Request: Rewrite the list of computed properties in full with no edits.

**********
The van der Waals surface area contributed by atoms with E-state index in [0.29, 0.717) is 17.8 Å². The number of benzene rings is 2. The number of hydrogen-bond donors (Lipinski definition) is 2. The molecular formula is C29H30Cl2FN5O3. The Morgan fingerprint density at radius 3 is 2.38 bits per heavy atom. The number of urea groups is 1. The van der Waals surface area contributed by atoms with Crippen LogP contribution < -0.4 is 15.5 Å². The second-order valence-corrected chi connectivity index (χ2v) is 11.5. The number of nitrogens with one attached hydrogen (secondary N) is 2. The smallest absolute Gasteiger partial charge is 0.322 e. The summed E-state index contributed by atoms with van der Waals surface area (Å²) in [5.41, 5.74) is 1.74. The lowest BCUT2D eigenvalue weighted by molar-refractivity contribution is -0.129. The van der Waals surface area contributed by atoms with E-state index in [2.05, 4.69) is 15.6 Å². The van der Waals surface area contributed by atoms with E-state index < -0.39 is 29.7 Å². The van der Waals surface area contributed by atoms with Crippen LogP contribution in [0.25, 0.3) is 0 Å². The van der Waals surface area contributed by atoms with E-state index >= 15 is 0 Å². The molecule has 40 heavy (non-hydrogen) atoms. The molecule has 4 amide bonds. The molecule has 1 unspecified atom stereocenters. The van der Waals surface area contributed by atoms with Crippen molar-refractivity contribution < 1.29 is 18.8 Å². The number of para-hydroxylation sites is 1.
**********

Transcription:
The van der Waals surface area contributed by atoms with E-state index in [0.29, 0.717) is 17.8 Å². The number of benzene rings is 2. The number of hydrogen-bond donors (Lipinski definition) is 2. The molecular formula is C29H30Cl2FN5O3. The Morgan fingerprint density at radius 3 is 2.38 bits per heavy atom. The number of urea groups is 1. The van der Waals surface area contributed by atoms with Crippen LogP contribution < -0.4 is 15.5 Å². The second-order valence-corrected chi connectivity index (χ2v) is 11.5. The number of nitrogens with one attached hydrogen (secondary N) is 2. The smallest absolute Gasteiger partial charge is 0.322 e. The summed E-state index contributed by atoms with van der Waals surface area (Å²) in [5.41, 5.74) is 1.74. The lowest BCUT2D eigenvalue weighted by molar-refractivity contribution is -0.129. The van der Waals surface area contributed by atoms with E-state index in [2.05, 4.69) is 15.6 Å². The van der Waals surface area contributed by atoms with E-state index < -0.39 is 29.7 Å². The van der Waals surface area contributed by atoms with Crippen LogP contribution in [0.25, 0.3) is 0 Å². The van der Waals surface area contributed by atoms with E-state index >= 15 is 0 Å². The molecule has 40 heavy (non-hydrogen) atoms. The molecule has 4 amide bonds. The molecule has 1 unspecified atom stereocenters. The van der Waals surface area contributed by atoms with Crippen molar-refractivity contribution < 1.29 is 18.8 Å². The number of para-hydroxylation sites is 1.